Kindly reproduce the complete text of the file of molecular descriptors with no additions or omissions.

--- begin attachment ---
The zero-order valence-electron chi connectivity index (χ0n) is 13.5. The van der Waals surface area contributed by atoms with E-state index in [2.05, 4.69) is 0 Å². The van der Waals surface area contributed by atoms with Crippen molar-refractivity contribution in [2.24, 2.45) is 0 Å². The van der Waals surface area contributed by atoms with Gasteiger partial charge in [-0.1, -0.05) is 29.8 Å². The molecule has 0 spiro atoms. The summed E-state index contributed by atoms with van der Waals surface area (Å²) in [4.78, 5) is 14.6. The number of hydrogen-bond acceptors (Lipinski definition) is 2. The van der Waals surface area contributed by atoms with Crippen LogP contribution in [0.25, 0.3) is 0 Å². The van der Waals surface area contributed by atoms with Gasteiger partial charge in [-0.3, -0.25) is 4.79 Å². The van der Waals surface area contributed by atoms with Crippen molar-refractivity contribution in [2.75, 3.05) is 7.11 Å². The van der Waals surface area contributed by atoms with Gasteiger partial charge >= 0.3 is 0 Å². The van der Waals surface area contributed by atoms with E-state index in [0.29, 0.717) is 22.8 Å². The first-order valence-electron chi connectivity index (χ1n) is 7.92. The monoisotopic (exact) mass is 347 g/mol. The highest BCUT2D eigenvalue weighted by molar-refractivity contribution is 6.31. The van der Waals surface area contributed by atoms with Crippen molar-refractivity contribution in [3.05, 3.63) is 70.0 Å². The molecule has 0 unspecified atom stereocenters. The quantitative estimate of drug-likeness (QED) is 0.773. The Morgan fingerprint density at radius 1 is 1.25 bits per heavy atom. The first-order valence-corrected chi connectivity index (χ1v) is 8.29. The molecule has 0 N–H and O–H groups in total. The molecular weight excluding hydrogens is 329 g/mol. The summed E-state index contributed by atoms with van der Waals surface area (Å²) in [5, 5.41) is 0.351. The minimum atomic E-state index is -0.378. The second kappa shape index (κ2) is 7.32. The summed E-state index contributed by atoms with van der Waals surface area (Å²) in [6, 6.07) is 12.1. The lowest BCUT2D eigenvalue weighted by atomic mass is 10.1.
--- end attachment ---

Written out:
The zero-order valence-electron chi connectivity index (χ0n) is 13.5. The van der Waals surface area contributed by atoms with E-state index in [2.05, 4.69) is 0 Å². The van der Waals surface area contributed by atoms with Crippen molar-refractivity contribution in [2.24, 2.45) is 0 Å². The van der Waals surface area contributed by atoms with Gasteiger partial charge in [-0.1, -0.05) is 29.8 Å². The molecule has 0 spiro atoms. The summed E-state index contributed by atoms with van der Waals surface area (Å²) in [4.78, 5) is 14.6. The number of hydrogen-bond acceptors (Lipinski definition) is 2. The van der Waals surface area contributed by atoms with Crippen LogP contribution in [0.25, 0.3) is 0 Å². The van der Waals surface area contributed by atoms with Gasteiger partial charge in [-0.3, -0.25) is 4.79 Å². The van der Waals surface area contributed by atoms with Crippen molar-refractivity contribution in [2.75, 3.05) is 7.11 Å². The van der Waals surface area contributed by atoms with Gasteiger partial charge >= 0.3 is 0 Å². The van der Waals surface area contributed by atoms with E-state index in [0.29, 0.717) is 22.8 Å². The first-order valence-electron chi connectivity index (χ1n) is 7.92. The monoisotopic (exact) mass is 347 g/mol. The highest BCUT2D eigenvalue weighted by molar-refractivity contribution is 6.31. The van der Waals surface area contributed by atoms with Crippen molar-refractivity contribution in [3.05, 3.63) is 70.0 Å². The molecule has 0 unspecified atom stereocenters. The quantitative estimate of drug-likeness (QED) is 0.773. The Morgan fingerprint density at radius 1 is 1.25 bits per heavy atom. The first-order valence-corrected chi connectivity index (χ1v) is 8.29. The molecule has 0 N–H and O–H groups in total. The molecular weight excluding hydrogens is 329 g/mol. The summed E-state index contributed by atoms with van der Waals surface area (Å²) in [5, 5.41) is 0.351. The minimum atomic E-state index is -0.378. The second kappa shape index (κ2) is 7.32. The summed E-state index contributed by atoms with van der Waals surface area (Å²) in [6, 6.07) is 12.1. The lowest BCUT2D eigenvalue weighted by atomic mass is 10.1.